Getting All Academic
11 Mar 2005
This morning I went to East China Normal University and sat in on the class of Professor 刘大为 from 8:30 to 11:00. It was a first year graduate course on cognitive linguistics. It was some pretty abstract stuff, touching on the nature of time and perception and what it means to cognitive linguistics, for example. The professor was surprisingly engaging, and I was able to follow most of it without much problem. Obviously, not having read (or even owning) the assigned text beforehand put me at a disadvantage… I didn’t find out until after class exactly what 类推 and 范畴 meant, exactly (they mean “analogize” and “category,” respectively), but I was able to follow OK anyway.
It surpised me that there was a foreigner in that class. From Macedonia! Her spoken Chinese wasn’t too polished, but she seemed pretty sharp. In a class of 18, she was one of only 4 people that responded to the professor’s questions during class.
After class I talked to the professor about my enrollment. I had spoken with him on the phone before, so he knew about me. He said they’d set up a time sometime soon to test me. I was really hoping to finally dispense with the vagueties and hear something concrete about the testing. No such luck. He merely said that my Chinese seemed very good, that I should have no problem, and even hinted that the testing was nothing more than a formality.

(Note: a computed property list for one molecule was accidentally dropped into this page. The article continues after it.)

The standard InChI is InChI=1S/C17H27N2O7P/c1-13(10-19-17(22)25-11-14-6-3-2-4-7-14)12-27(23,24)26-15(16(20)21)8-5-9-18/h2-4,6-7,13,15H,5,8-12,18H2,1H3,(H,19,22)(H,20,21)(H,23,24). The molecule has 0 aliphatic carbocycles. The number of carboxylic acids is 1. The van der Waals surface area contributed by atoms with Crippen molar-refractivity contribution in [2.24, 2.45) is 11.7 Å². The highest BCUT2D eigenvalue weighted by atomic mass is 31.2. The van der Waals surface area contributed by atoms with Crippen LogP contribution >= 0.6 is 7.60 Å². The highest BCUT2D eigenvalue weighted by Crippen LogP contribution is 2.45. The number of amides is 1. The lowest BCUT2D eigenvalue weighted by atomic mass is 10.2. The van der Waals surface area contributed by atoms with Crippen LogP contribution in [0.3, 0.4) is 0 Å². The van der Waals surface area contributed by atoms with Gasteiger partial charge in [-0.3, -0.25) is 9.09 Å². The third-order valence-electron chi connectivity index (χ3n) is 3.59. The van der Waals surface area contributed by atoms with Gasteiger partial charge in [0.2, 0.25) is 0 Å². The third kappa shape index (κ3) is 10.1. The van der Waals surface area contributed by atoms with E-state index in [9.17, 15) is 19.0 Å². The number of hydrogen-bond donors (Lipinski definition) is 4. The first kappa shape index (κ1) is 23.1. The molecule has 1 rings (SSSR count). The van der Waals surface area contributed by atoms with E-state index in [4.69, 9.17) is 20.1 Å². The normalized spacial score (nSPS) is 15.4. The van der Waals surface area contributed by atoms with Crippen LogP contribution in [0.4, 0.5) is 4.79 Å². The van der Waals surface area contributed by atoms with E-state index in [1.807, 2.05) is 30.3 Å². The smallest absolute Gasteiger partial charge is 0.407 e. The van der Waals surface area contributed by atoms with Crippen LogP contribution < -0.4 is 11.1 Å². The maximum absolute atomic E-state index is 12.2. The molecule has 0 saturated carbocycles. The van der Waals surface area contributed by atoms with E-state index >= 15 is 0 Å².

Then I talked to the lady in charge of admissions. She was also very nice, and surprisingly casual about the whole thing. “Oh, just get your application in to me sometime before May is over.” This is grad school! She and another teacher were also all complimentary about my Chinese, almost to the point of being annoying.
What they didn’t realize is that tests in written Chinese make me really nervous. Just before, in class, I had blanked on how to write the 普 in 普通. That’s not a hard character! Pressure seems to affect, more than anything else, my ability to recall and write out characters. That means I’m still nervous about this whole Chinese grad school admission thing.
Still, it looks like getting in is going to be pretty easy. I almost feel like it should be really arduous, and that they shouldn’t let me in so easily. Maybe it’s because I compare myself to Chinese students that go to study in the States, studying English for like 20 years before they get in? Yeah, I’m a bit short of 20 years’ study.
Speaking of academia, I was perusing my recent blog entries on the front page, and let me just say I can see why my family doesn’t comment much. The Chinese language/linguistic slant has been pretty strong lately.
Anyway, I’ll finish this nerdy entry off with a link to a really awesome post on a blog called 化境神似. I’ve been meaning to research this ever since 1999 when I first learned of the Communists’ unsuccessful 3rd attempt at character simplification doing research for my senior thesis. If you’re very into Chinese characters, don’t miss “Even Simpler Than Before.”